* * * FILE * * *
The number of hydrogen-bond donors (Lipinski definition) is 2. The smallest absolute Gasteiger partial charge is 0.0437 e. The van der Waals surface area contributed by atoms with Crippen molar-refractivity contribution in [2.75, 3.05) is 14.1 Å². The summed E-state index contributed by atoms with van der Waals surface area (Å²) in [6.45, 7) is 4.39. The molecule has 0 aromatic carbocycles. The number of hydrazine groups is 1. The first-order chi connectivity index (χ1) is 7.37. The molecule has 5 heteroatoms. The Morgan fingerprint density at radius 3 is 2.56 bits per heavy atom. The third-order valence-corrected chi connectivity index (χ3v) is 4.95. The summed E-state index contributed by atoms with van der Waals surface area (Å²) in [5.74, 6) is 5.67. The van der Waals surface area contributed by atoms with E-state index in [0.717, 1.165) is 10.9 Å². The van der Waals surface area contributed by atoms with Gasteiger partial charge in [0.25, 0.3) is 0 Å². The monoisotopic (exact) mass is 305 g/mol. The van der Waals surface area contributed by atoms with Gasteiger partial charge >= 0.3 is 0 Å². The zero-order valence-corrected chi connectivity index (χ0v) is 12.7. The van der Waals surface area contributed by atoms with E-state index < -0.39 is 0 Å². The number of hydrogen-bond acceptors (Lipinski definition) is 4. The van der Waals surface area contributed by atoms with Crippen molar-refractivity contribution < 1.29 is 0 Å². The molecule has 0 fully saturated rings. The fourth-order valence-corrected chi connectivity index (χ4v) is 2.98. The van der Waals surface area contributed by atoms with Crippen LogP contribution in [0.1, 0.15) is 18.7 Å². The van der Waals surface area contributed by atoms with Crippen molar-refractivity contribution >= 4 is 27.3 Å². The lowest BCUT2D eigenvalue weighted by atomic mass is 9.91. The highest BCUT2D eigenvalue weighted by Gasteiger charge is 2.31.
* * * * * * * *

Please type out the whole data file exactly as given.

The number of hydrogen-bond donors (Lipinski definition) is 2. The smallest absolute Gasteiger partial charge is 0.0437 e. The van der Waals surface area contributed by atoms with Crippen molar-refractivity contribution in [2.75, 3.05) is 14.1 Å². The summed E-state index contributed by atoms with van der Waals surface area (Å²) in [6.45, 7) is 4.39. The molecule has 0 aromatic carbocycles. The number of hydrazine groups is 1. The first-order chi connectivity index (χ1) is 7.37. The molecule has 5 heteroatoms. The Morgan fingerprint density at radius 3 is 2.56 bits per heavy atom. The third-order valence-corrected chi connectivity index (χ3v) is 4.95. The summed E-state index contributed by atoms with van der Waals surface area (Å²) in [5.74, 6) is 5.67. The van der Waals surface area contributed by atoms with E-state index in [0.717, 1.165) is 10.9 Å². The van der Waals surface area contributed by atoms with Gasteiger partial charge in [0.25, 0.3) is 0 Å². The monoisotopic (exact) mass is 305 g/mol. The van der Waals surface area contributed by atoms with Gasteiger partial charge >= 0.3 is 0 Å². The zero-order valence-corrected chi connectivity index (χ0v) is 12.7. The van der Waals surface area contributed by atoms with E-state index < -0.39 is 0 Å². The number of hydrogen-bond acceptors (Lipinski definition) is 4. The van der Waals surface area contributed by atoms with Crippen molar-refractivity contribution < 1.29 is 0 Å². The molecule has 0 fully saturated rings. The fourth-order valence-corrected chi connectivity index (χ4v) is 2.98. The van der Waals surface area contributed by atoms with Crippen LogP contribution in [0.1, 0.15) is 18.7 Å². The van der Waals surface area contributed by atoms with Crippen molar-refractivity contribution >= 4 is 27.3 Å². The lowest BCUT2D eigenvalue weighted by atomic mass is 9.91. The highest BCUT2D eigenvalue weighted by Gasteiger charge is 2.31.